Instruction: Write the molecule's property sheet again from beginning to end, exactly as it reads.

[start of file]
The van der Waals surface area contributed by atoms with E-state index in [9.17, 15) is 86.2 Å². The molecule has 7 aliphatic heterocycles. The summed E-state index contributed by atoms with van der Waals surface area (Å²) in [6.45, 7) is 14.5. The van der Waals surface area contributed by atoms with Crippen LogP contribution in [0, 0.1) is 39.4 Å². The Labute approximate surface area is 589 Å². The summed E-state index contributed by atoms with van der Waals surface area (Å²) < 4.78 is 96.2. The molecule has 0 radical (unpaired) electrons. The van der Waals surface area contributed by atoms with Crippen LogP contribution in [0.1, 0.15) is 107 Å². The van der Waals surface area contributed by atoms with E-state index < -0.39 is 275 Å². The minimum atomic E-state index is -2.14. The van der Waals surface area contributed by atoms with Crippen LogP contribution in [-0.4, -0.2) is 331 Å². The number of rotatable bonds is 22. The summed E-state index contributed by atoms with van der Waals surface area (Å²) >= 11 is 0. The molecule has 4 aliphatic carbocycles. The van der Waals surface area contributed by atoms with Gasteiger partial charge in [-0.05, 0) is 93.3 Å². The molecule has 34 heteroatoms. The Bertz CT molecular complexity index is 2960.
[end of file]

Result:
The van der Waals surface area contributed by atoms with E-state index in [9.17, 15) is 86.2 Å². The molecule has 7 aliphatic heterocycles. The summed E-state index contributed by atoms with van der Waals surface area (Å²) in [6.45, 7) is 14.5. The van der Waals surface area contributed by atoms with Crippen LogP contribution in [0, 0.1) is 39.4 Å². The Labute approximate surface area is 589 Å². The summed E-state index contributed by atoms with van der Waals surface area (Å²) < 4.78 is 96.2. The molecule has 0 radical (unpaired) electrons. The van der Waals surface area contributed by atoms with Crippen LogP contribution in [0.1, 0.15) is 107 Å². The van der Waals surface area contributed by atoms with E-state index < -0.39 is 275 Å². The minimum atomic E-state index is -2.14. The van der Waals surface area contributed by atoms with Crippen LogP contribution in [-0.4, -0.2) is 331 Å². The number of rotatable bonds is 22. The summed E-state index contributed by atoms with van der Waals surface area (Å²) >= 11 is 0. The molecule has 4 aliphatic carbocycles. The van der Waals surface area contributed by atoms with Gasteiger partial charge in [-0.05, 0) is 93.3 Å². The molecule has 34 heteroatoms. The Bertz CT molecular complexity index is 2960.